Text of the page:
Nav: Home

Medical mistrust impacts African American men's preventive health, but racism also matters

August 07, 2019

Mistrust of health care providers, fueled by painful experiences with racism, makes African American men more likely to delay routine screenings and doctor's appointments, according to a new study in the journal Behavioral Medicine by the Health Disparities Institute (HDI) at UConn Health, with potentially serious implications for their overall health.

"Medical mistrust is significantly contributing to delays in African American men utilizing the health care system," says Dr. Wizdom Powell, the study's lead author, who is HDI director and associate professor in the Department of Psychiatry at UConn School of Medicine.

The new study reports that "medical mistrust" - defined as a suspicion or lack of trust in medical organizations - is associated with delays in African American men's routine health visits, blood pressure, and cholesterol screenings. It also found that men who report experiencing frequent everyday racism had higher odds of delaying screenings and routine health care visits. Also, those who perceived racism in health care had more medical mistrust with significantly reduced rates of preventive health care utilization.

"We must address medical mistrust and racism in and outside of health care institutions to increase lifesaving preventive health screenings among the high risk population of African American men," says Powell.

The research study analyzed associations between medical mistrust, perceived racism in health care, everyday racism, and preventive health screening delays. The cross-sectional data of 610 African American men aged 20 years and older was pulled from the African American Men's Health and Social Life study, with the majority of participants surveyed recruited from barbershops in Michigan, Georgia, California, and North Carolina, along with some from academic institutional events between 2003-2009.

For many African American men, that mistrust is rooted in personal experiences with prejudice and discrimination.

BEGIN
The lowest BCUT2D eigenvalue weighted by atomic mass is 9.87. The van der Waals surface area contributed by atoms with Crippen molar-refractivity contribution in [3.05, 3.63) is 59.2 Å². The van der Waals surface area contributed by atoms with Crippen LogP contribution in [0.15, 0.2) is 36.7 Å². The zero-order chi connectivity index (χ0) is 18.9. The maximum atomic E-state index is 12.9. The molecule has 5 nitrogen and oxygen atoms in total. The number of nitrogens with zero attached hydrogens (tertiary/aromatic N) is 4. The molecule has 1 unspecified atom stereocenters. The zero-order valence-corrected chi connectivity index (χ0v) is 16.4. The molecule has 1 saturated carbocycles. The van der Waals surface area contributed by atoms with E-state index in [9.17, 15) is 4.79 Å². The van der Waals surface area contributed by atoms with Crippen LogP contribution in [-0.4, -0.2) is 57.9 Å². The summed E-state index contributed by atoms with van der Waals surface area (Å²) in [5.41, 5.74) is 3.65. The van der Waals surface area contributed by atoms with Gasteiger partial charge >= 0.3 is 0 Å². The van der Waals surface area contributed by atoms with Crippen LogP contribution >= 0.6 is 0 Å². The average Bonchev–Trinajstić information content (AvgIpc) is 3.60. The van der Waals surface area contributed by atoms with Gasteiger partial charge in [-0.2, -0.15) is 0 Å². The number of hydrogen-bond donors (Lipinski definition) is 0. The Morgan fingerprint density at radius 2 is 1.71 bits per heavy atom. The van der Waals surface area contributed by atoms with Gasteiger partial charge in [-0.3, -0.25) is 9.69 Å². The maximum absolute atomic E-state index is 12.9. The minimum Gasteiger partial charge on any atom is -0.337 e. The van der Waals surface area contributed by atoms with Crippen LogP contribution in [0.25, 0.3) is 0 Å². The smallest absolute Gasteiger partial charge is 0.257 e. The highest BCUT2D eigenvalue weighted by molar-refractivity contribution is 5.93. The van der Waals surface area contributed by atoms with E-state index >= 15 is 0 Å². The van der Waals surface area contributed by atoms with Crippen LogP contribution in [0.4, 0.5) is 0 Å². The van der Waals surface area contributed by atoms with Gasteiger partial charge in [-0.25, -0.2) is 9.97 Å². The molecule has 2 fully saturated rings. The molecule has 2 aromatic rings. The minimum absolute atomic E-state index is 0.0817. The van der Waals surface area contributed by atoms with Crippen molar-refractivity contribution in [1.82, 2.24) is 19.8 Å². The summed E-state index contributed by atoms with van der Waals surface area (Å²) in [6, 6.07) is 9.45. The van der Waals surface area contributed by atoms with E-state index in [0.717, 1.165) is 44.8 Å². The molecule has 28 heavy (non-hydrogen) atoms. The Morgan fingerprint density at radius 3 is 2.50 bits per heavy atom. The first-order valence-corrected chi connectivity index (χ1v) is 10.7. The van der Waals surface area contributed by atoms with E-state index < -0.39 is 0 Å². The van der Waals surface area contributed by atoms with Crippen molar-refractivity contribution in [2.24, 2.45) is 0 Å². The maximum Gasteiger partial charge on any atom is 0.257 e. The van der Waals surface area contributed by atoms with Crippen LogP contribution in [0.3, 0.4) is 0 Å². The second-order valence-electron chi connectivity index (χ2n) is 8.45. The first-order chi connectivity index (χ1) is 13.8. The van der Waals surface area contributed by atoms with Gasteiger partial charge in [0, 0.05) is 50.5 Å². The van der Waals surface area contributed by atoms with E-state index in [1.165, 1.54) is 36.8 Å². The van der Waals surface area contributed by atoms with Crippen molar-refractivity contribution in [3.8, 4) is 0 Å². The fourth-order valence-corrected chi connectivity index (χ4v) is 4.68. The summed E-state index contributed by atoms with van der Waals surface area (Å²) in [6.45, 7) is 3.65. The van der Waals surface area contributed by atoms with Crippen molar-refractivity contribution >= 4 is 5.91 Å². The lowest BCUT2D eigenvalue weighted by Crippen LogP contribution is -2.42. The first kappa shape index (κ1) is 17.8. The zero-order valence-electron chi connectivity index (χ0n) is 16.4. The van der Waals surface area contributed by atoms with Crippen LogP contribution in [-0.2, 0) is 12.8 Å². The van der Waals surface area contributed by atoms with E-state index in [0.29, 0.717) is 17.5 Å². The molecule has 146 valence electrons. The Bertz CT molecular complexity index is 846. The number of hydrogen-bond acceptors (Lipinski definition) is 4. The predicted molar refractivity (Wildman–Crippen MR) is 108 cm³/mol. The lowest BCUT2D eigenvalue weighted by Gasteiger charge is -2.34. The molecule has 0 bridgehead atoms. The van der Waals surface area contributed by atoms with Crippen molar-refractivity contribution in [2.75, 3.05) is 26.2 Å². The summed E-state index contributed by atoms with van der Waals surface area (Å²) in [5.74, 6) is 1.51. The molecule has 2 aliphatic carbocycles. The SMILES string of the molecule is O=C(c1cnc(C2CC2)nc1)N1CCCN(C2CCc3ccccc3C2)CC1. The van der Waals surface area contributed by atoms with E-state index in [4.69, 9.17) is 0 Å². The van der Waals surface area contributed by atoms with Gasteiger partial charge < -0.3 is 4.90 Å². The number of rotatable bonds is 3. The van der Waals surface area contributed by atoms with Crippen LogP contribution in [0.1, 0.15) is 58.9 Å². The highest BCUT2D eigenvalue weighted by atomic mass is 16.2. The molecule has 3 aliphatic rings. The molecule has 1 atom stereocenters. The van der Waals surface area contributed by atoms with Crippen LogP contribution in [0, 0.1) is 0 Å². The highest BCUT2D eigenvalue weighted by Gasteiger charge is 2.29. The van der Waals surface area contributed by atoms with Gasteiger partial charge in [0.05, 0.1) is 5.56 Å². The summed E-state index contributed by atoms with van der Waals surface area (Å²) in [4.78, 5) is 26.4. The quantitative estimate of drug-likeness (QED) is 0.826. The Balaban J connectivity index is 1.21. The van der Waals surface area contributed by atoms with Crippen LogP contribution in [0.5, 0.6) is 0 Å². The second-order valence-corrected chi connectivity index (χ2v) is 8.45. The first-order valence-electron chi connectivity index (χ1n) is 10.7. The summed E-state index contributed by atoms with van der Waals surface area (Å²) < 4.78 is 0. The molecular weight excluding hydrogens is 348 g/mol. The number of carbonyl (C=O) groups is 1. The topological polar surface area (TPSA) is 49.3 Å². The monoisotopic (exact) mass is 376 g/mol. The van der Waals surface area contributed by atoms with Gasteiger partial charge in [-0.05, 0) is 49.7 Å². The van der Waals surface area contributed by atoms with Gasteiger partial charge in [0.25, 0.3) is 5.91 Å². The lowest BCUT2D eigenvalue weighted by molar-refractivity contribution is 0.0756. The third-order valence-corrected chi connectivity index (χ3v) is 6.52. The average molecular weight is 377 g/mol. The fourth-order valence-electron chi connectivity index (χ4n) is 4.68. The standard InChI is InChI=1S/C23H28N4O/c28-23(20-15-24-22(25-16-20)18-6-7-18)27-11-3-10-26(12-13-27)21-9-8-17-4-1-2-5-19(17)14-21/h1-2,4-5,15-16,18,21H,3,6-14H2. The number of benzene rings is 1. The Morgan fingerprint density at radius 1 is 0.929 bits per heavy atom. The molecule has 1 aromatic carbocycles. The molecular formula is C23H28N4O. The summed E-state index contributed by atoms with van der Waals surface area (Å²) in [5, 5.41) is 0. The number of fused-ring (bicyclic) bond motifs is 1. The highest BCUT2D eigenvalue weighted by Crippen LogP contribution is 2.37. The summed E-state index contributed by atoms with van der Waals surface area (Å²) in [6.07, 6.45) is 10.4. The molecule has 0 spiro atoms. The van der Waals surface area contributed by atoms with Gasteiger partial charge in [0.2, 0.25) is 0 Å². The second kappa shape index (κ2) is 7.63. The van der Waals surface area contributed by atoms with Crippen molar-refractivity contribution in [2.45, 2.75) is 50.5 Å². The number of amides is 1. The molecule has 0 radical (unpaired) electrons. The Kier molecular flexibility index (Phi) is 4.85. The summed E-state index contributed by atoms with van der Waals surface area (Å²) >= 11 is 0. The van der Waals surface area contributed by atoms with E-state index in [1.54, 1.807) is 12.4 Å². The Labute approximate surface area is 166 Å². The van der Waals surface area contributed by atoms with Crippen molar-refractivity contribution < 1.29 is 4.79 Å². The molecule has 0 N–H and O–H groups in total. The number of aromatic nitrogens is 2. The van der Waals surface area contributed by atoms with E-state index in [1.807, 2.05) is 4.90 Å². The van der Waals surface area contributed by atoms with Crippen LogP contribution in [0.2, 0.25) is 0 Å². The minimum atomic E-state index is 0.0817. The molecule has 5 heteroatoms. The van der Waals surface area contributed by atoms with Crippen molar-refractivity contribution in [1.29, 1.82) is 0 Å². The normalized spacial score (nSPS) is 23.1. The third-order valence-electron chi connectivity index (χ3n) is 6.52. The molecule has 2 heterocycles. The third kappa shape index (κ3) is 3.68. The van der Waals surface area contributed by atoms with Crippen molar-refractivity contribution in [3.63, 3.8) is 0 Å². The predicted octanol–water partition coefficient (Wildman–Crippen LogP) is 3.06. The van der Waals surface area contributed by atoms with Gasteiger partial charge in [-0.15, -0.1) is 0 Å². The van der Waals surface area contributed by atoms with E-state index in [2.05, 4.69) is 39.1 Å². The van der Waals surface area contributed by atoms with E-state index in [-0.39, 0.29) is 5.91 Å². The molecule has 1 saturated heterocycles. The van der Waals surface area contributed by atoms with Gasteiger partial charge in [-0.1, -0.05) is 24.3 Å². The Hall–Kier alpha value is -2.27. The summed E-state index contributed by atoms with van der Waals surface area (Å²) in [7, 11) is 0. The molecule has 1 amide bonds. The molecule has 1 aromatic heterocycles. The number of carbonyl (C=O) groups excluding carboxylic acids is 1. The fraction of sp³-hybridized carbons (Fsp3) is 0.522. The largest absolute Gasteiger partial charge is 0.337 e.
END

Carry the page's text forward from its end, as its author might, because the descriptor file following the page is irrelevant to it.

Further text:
"Experience with racism in everyday life also appears to chip away at African American men's health care system trust and utilization," Powell says. "Thus, to improve African American men's health and life expectancy, we must also find ways to dismantle structural racism, as doing so is essential to eliminating long-standing health disparities."

While men, no matter their race, are less likely than women to pursue timely medical care, African American men's utilization patterns are even more delayed. Historically, African American men delay preventive health care more often than their white male counterparts, while also reporting higher levels of medical mistrust.

This is especially concerning because African American men's life expectancy at birth is already the shortest of all demographics in the U.S. African American men are at high risk for several conditions including cardiovascular disease, heart attack, and stroke. High blood pressure affects African-American men at a higher rate than any other demographic, along with disproportionate rates of obesity and diabetes. Blood pressure, cholesterol, and other routine health screenings can catch these conditions early enough to make treatment effective, but without that early intervention, the risk of heart attack and stroke increases dramatically.

According to Powell, this new study is one of only a few investigations into the role that medical mistrust and racism play in the likelihood of African American men seeking out routine preventive health screenings.

"Our findings underscore that delays in preventive health screenings are not just due to lack of health insurance and access to health care," says Powell. "Medical mistrust is a big factor deterring African American men from seeking care."
-end-


University of Connecticut

Related Science Articles:

75 science societies urge the education department to base Title IX sexual harassment regulations on evidence and science
The American Educational Research Association (AERA) and the American Association for the Advancement of Science (AAAS) today led 75 scientific societies in submitting comments on the US Department of Education's proposed changes to Title IX regulations.
Science/Science Careers' survey ranks top biotech, biopharma, and pharma employers